Rainfall simulation experiments are widely used in geomorphological research in badland areas. This technique
contributed significantly to our understanding of badland geomorphology in the Mediterranean belt.
Due to the different types of simulated rainfall applied and the variable size of the plots a review of the State-of-the-Art is necessary. This study confirmed that rainfall simulations are well suited to (i) analyse
runoff-infiltration processes and sediment detachment within badlands, and (ii) to establish the factors determining
the hydrological and erosion response at interrill scale in badland areas.
The hydrological response of badlands is characterized by rapid responses, low to moderate infiltration rates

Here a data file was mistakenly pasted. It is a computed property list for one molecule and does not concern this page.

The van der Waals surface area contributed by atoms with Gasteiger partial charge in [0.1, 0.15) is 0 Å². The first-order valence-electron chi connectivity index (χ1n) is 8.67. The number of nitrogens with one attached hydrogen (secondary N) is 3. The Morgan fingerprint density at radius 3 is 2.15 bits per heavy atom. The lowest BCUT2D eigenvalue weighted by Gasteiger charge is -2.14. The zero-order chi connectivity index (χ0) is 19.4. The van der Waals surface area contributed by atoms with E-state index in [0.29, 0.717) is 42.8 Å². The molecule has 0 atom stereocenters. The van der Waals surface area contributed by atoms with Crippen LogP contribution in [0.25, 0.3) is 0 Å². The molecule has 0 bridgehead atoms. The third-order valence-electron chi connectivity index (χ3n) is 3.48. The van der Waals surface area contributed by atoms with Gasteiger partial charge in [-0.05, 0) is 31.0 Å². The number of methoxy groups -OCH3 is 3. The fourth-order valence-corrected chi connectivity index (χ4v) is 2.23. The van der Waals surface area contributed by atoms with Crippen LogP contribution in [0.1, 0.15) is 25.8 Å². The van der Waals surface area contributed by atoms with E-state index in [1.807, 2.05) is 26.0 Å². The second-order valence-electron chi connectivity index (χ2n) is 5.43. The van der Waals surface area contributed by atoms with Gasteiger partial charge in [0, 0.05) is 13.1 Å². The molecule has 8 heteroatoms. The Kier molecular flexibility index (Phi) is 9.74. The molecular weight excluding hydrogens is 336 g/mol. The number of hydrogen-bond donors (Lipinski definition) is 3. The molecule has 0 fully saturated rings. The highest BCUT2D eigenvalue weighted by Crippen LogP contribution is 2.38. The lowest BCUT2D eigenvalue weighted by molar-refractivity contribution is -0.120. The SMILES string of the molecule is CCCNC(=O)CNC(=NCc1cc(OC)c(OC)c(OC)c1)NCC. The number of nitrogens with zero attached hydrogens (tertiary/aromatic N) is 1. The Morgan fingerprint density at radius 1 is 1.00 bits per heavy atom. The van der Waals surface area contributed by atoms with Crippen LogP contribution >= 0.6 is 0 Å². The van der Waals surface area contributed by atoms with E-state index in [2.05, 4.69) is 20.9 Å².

(ranging from close to 0 to 55 mm h−1) and high runoff coefficients (i.e. >60%). Positive relationships are observed between antecedent soil moisture content and rainfall intensity on the one hand, and runoff coefficients
on the other. Sediment concentration and soil detachment rates are among the highest measured on the Mediterranean region (i.e. up to 84.8 g l−1 and 4722.4 g m−2 h−1). Results show that rainfall intensity, runoff coefficient, and slope angle have a positive influence on sediment concentration and sediment detachment; in the case of rock fragment cover, its influence is variable according to the soil cover percentage.
Rainfall simulations increase our understanding of the temporal and spatial variability of the soil erosion processes.
However, rainfall simulation provides mostly qualitative rather than quantitative information because of the small plot size and the simulated rainfall characteristics due to facility for repeating experiments and recording a high quantity of data in short time. However, this method allows the comparison amongst different environments and soil conditions as the rainfall properties can be reproduced.